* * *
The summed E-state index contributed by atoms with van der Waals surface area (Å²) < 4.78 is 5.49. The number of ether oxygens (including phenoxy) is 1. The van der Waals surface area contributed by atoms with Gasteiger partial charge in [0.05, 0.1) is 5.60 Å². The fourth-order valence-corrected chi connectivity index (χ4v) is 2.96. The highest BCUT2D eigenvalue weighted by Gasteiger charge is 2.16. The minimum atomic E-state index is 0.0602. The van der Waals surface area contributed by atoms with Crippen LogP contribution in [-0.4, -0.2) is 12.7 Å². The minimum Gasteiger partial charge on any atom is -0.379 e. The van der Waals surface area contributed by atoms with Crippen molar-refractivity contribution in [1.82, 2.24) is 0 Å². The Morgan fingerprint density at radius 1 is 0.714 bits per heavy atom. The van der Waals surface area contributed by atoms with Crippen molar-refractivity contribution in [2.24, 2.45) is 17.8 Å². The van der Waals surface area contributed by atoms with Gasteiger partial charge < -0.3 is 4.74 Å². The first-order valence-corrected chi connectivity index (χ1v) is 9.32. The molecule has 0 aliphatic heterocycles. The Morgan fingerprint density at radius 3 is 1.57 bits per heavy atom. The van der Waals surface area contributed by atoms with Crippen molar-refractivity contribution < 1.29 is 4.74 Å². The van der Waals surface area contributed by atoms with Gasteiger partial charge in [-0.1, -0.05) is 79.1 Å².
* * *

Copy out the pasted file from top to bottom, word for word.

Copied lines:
The summed E-state index contributed by atoms with van der Waals surface area (Å²) < 4.78 is 5.49. The number of ether oxygens (including phenoxy) is 1. The van der Waals surface area contributed by atoms with Gasteiger partial charge in [0.05, 0.1) is 5.60 Å². The fourth-order valence-corrected chi connectivity index (χ4v) is 2.96. The highest BCUT2D eigenvalue weighted by Gasteiger charge is 2.16. The minimum atomic E-state index is 0.0602. The van der Waals surface area contributed by atoms with Crippen LogP contribution in [-0.4, -0.2) is 12.7 Å². The minimum Gasteiger partial charge on any atom is -0.379 e. The van der Waals surface area contributed by atoms with Crippen molar-refractivity contribution in [1.82, 2.24) is 0 Å². The Morgan fingerprint density at radius 1 is 0.714 bits per heavy atom. The van der Waals surface area contributed by atoms with Crippen molar-refractivity contribution in [2.24, 2.45) is 17.8 Å². The van der Waals surface area contributed by atoms with Gasteiger partial charge < -0.3 is 4.74 Å². The first-order valence-corrected chi connectivity index (χ1v) is 9.32. The molecule has 0 aliphatic heterocycles. The Morgan fingerprint density at radius 3 is 1.57 bits per heavy atom. The van der Waals surface area contributed by atoms with Crippen molar-refractivity contribution < 1.29 is 4.74 Å². The van der Waals surface area contributed by atoms with Gasteiger partial charge in [-0.1, -0.05) is 79.1 Å².